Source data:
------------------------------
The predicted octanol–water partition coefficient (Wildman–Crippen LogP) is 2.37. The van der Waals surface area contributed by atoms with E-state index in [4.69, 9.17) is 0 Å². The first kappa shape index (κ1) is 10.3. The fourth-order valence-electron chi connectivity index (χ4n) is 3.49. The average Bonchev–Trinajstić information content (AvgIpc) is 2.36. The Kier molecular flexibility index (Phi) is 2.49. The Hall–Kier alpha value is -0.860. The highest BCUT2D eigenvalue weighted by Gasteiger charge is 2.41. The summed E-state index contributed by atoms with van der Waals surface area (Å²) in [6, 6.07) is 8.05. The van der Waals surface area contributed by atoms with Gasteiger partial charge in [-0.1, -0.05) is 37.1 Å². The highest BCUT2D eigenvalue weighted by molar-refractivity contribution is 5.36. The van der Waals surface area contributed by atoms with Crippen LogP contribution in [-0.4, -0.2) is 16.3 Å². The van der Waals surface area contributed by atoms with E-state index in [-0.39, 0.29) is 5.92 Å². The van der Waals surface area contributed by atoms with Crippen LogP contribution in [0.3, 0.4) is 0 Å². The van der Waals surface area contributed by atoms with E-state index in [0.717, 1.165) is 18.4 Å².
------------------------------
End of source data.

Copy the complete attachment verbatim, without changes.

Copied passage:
The predicted octanol–water partition coefficient (Wildman–Crippen LogP) is 2.37. The van der Waals surface area contributed by atoms with E-state index in [4.69, 9.17) is 0 Å². The first kappa shape index (κ1) is 10.3. The fourth-order valence-electron chi connectivity index (χ4n) is 3.49. The average Bonchev–Trinajstić information content (AvgIpc) is 2.36. The Kier molecular flexibility index (Phi) is 2.49. The Hall–Kier alpha value is -0.860. The highest BCUT2D eigenvalue weighted by Gasteiger charge is 2.41. The summed E-state index contributed by atoms with van der Waals surface area (Å²) in [6, 6.07) is 8.05. The van der Waals surface area contributed by atoms with Gasteiger partial charge in [-0.1, -0.05) is 37.1 Å². The highest BCUT2D eigenvalue weighted by molar-refractivity contribution is 5.36. The van der Waals surface area contributed by atoms with Crippen LogP contribution in [-0.4, -0.2) is 16.3 Å². The van der Waals surface area contributed by atoms with E-state index in [-0.39, 0.29) is 5.92 Å². The van der Waals surface area contributed by atoms with Crippen LogP contribution in [0.3, 0.4) is 0 Å². The van der Waals surface area contributed by atoms with E-state index in [0.717, 1.165) is 18.4 Å².